Can Migraine Attacks Cause You To Hallucinate?

Migraines are not merely headaches but a serious neurological condition that leads to intense throbbing and may affect your quality of life, according to theĀ Cleveland Clinic. In fact, there are around 150 different kinds of headaches. The most common being primary and secondary. Migraines are considered primary headaches and may not require imaging diagnosis. Secondary headaches, however, indicate other health issues.

A 2022 study published in the Journal of American Medical Association (JAMA) revealed that migraines affect approximately 10% of the U.S. population. Most of these adults are aged between 20 to 50 years. Moreover, scientists have found that migraines affect more women (17.1%) than men (5.6%). Migraines often get triggered when you are exposed to loud noises or heavy lighting, warns the National Health Service (NHS). As a result, you may find yourself feeling sick or nauseous when having a migraine. The symptoms of migraines include lack of focus, feeling warm or cold, and abdominal issues, such as diarrhea and stomach ache.

Can you hallucinate because of migraines?

Although it's extremely rare, some people may experience hallucinations during a migraine attack, reports Migraine Again. According to theĀ Cleveland Clinic, hallucinations are caused by sleep deprivation or hormonal imbalances in the brain that impact your sensory functions, such as sound, taste, touch, or sight. For instance, when hallucinating, you may feel objects moving, hear weird sounds, or taste things funny. Additionally, Migraine Again also reveals that some people may experience Alice in Wonderland Syndrome. During this syndrome, it may feel like the person isn't entirely in the body. They may notice objects changing in size or hear exaggerated sounds.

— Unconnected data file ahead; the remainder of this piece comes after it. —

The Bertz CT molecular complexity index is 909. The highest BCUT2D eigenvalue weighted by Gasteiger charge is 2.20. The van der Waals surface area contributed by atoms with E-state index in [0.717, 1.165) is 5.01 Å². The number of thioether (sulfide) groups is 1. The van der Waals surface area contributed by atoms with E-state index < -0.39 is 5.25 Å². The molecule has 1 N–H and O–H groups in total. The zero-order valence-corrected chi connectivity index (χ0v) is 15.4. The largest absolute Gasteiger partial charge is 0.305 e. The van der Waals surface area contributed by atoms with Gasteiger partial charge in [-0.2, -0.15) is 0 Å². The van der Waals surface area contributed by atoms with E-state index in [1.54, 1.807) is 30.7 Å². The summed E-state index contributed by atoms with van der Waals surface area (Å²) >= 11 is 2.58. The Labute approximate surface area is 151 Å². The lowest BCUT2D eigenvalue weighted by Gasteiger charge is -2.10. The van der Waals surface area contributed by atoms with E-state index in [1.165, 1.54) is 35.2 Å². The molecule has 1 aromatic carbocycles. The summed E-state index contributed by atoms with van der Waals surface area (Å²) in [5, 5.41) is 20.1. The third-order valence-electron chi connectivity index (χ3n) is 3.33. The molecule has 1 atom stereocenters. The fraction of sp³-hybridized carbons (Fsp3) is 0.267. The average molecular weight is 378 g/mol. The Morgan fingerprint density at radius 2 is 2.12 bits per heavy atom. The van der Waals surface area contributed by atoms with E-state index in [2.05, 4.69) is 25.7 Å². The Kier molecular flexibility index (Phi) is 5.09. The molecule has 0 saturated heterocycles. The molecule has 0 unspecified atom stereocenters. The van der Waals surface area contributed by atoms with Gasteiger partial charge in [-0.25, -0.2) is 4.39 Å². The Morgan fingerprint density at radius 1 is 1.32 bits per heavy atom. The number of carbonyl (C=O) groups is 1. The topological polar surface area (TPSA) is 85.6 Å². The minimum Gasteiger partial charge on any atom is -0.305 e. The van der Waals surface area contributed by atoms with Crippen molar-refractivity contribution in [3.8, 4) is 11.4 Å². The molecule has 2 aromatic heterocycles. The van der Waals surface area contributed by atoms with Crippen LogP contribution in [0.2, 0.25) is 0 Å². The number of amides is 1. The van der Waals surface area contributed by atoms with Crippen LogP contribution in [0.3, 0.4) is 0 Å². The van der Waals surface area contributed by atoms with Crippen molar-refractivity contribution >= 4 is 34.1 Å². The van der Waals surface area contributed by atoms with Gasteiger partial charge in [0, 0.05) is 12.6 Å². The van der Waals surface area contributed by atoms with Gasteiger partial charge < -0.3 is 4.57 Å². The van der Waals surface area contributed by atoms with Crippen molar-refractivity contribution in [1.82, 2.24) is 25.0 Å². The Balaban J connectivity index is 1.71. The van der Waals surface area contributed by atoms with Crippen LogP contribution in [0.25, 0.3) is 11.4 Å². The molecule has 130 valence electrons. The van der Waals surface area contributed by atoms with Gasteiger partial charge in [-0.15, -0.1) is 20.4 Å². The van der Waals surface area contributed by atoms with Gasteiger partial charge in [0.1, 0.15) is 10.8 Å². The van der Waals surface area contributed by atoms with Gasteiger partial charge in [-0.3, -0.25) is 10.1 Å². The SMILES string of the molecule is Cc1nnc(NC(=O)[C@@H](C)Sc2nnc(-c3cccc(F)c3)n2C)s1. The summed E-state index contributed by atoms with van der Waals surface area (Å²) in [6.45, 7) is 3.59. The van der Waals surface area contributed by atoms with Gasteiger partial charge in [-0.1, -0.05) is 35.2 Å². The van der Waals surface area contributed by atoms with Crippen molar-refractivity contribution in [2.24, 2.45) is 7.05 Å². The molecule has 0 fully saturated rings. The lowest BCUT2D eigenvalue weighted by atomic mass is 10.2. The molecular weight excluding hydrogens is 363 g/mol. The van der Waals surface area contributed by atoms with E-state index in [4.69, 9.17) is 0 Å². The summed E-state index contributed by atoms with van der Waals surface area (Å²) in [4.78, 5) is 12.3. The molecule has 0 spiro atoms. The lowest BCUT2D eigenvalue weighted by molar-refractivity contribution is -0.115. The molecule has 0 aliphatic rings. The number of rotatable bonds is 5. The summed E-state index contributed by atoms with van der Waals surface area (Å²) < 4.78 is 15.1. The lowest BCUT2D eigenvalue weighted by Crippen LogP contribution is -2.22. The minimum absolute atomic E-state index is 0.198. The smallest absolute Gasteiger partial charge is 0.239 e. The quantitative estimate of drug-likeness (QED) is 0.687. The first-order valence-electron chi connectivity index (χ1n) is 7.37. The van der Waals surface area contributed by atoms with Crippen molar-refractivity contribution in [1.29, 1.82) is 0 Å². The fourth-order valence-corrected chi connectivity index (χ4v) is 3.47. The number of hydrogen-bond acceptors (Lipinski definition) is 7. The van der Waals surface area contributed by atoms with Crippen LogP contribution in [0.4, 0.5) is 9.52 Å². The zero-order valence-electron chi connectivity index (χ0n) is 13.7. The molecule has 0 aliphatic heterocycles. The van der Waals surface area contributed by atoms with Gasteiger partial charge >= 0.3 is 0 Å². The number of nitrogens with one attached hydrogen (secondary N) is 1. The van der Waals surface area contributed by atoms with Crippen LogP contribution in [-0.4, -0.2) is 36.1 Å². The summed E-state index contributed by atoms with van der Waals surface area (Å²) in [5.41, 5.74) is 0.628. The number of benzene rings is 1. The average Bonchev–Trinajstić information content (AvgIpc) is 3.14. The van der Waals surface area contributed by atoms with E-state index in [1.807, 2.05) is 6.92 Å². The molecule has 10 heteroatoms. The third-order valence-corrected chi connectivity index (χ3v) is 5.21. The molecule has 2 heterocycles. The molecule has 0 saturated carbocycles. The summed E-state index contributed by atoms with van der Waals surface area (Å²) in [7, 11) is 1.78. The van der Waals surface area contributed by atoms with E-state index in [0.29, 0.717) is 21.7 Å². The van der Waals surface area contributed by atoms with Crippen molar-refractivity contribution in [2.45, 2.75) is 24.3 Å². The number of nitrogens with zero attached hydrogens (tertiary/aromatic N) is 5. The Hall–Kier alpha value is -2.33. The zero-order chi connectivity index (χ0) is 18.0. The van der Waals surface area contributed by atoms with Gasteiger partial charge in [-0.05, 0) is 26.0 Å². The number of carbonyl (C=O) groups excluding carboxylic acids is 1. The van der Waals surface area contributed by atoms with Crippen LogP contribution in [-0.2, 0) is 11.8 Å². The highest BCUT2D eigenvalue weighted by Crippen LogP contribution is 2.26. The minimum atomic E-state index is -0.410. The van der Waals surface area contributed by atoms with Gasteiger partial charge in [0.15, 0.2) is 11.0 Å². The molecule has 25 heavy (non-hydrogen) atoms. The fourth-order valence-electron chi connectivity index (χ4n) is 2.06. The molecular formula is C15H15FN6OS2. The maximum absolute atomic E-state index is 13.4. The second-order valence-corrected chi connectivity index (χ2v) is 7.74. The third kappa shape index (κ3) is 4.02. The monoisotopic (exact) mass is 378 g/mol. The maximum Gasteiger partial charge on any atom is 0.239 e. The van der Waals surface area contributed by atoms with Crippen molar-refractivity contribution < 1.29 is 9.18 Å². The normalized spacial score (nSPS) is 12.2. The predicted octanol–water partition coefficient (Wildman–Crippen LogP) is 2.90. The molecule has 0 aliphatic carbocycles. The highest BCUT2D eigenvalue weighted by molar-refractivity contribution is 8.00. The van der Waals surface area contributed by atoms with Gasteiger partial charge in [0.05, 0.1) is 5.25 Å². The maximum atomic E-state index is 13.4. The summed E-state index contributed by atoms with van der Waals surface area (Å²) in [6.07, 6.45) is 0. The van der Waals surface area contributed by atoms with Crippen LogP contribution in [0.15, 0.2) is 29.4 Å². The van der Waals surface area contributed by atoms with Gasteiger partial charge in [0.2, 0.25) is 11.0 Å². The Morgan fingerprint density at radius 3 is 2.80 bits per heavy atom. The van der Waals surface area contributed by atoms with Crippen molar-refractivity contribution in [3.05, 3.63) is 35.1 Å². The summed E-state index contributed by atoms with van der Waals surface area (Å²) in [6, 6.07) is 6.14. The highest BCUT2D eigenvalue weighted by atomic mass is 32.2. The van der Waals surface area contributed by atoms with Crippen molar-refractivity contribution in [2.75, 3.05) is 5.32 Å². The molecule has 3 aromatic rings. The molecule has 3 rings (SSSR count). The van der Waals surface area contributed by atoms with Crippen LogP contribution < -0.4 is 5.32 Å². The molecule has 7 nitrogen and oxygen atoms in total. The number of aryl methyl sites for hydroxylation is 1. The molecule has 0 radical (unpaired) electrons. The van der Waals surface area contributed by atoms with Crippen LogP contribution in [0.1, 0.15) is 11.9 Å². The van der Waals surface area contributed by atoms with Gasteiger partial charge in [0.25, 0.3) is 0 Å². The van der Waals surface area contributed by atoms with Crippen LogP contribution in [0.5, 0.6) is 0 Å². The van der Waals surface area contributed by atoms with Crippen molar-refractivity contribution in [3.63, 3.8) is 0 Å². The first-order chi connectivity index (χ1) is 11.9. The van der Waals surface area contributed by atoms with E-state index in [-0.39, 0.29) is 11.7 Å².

Keep in mind, migraines can cause sensory disruptions that may cause visual patterns, light, or various types of auras, such as jagged or zig-zag lines, bright spots, or temporary loss of vision (per Healthline). This happens because migraines damage the nerve cells, leading to visual cortex stimulation in the brain. There have also been instances of olfactory (smell) hallucinations in people with migraines triggered by food allergies, as per a 2014 study published in Neurology. In this case, scientists discovered a woman with severe migraine symptoms that had a gluten allergy, which led to visual and olfactory hallucinations.